At the historic museum near the launch pad at the Baikonur Cosmodrome in Kazakhstan, Expedition 31/32 Flight Engineer Joe Acaba of NASA adds his name to the “Wall of Signatures.” Photo credit: NASA/Victor Zelentsov
The initial goal of approximately 2.5 years of training is finally coming to fruition. I am currently in Baikonur, Kazakhstan performing final preparations for my May 15 Soyuz launch to the International Space Station (ISS) where I will be spending 4 months living and working in space. My crew mates are cosmonauts Gennady Padalka, a veteran space flyer dating back to the Mir Space Station and Sergey Revin, a rookie. I am lucky to serve with these gentlemen, not only as colleagues but as friends. When we arrive, we will be greeted by American Astronaut Don Pettit, Dutch Astronaut Andre Kuipers and Russian Cosmonaut Oleg Kononenko (ISS Expedition 31). Once they depart in early July, we will be joined by Astronaut Suni Williams, Japanese Astronaut Aki Hoshide and Russian Cosmonaut Yuri Malenchenko (ISS Expedition 32).
Due to the facts that I will be launching on a Russian vehicle and the true international nature of the Space Station, my training has taken me to Russia, Canada, Japan and Germany. All of my US, Canada, Japan and Germany training was completed by the first week of April. On April 8, I arrived in Star City, Russia to complete the final training and examinations on the Russian segments of the ISS and the Soyuz spacecraft. These extensive exams took place over a 2-day period and are an important milestone on our path to launch. We worked well as a crew, passed our exams and showed that we are ready to embark on this journey. After final exams, we were given a few days of crew rest. This is a critical time to not only rest the body, but to get things in order before you leave the planet in order to put your mind at rest. On May 2, we had the traditional farewell breakfast in Star City before we boarded our plane to Baikonur.
Why do we arrive in Baikonur 2 weeks before launch? There are many final preparations that need to be done and you want to do them at a pace where the crew can be assured to launch well rested.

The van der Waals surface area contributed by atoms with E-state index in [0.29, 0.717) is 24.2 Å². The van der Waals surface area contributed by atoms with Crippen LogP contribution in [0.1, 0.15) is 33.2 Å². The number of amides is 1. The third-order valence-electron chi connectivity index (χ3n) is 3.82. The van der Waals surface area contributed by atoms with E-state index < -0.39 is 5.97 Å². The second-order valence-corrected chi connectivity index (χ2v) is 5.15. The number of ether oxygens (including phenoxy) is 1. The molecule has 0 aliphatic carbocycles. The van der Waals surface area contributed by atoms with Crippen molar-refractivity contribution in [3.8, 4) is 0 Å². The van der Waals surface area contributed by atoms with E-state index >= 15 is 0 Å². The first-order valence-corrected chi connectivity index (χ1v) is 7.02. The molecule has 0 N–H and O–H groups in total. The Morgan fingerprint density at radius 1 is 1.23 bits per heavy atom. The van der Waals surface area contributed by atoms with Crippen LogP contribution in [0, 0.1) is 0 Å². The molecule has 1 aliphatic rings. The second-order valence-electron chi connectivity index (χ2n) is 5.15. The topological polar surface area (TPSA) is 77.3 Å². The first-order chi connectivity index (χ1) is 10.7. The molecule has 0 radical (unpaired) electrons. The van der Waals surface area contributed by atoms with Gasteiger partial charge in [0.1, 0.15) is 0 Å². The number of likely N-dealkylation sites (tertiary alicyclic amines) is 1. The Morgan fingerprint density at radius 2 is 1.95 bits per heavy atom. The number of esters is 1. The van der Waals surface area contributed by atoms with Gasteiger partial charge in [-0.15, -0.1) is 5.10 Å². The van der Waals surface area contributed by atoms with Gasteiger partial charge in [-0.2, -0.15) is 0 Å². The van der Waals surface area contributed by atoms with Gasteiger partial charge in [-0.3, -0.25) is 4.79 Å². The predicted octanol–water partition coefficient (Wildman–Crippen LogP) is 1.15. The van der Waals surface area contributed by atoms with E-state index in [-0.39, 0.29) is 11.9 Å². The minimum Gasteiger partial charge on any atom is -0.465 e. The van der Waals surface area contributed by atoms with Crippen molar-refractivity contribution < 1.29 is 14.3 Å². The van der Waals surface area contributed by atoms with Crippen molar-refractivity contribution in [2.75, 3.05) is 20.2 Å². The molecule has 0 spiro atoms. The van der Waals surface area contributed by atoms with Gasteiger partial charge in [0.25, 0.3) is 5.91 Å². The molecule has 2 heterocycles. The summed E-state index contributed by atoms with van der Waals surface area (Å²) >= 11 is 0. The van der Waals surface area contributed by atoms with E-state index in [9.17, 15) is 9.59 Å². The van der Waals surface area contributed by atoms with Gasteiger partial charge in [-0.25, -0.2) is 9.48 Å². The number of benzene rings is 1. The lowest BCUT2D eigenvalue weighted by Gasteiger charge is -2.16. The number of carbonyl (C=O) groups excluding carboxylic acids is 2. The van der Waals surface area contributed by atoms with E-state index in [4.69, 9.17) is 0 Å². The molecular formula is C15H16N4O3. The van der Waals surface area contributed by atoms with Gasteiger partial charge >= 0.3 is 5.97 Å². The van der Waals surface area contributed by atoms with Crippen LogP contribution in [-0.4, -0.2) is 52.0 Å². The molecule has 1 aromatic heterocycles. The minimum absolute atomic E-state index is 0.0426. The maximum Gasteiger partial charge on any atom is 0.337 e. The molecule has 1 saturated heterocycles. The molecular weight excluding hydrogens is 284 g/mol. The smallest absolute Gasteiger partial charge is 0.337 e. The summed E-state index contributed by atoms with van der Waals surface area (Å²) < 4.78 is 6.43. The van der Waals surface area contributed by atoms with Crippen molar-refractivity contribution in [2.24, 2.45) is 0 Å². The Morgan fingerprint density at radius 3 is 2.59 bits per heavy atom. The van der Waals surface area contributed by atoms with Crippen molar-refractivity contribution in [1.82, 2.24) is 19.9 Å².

Our second day in Baikonur was very important and one of my favorites, of course not including launch day. This was our first opportunity to get in our actual vehicle, both in regular flight suits and our Sokol space suits. Just as I experienced with my shuttle flight in 2009, no matter how good a training model is, there is no substitute for being in the real deal. It was also an opportunity to “leak test” our space suits one more time before the day of launch, in which we will do our final leak check. If any off nominal event was to occur, these suits are our first line of defense. In a few days, we will do our final visit to the vehicle once it is fully packed. In the meantime, we have various classes and briefings, we review flight procedures and remain in a quarantine status. Family and friends that are coming out for launch will arrive in a few days. Even though it will be in a very controlled environment, it will be great to see them. From my family, it will be my mom, dad and sister.
I feel very privileged to have this opportunity to contribute to our collective exploration of space. While the astronauts and cosmonauts are the most visible members, we are the smallest of a truly monumental team that consists of trainers, flight control teams, engineers, technicians, scientists and doctors, to name a few. The science being conducted aboard the ISS could not be done without the efforts of each person involved. I thank you for all of your hard work and dedication to an international space program. I would also like to thank everyone reading this for your support. I truly believe the work we are doing does and will continue to have concrete benefits.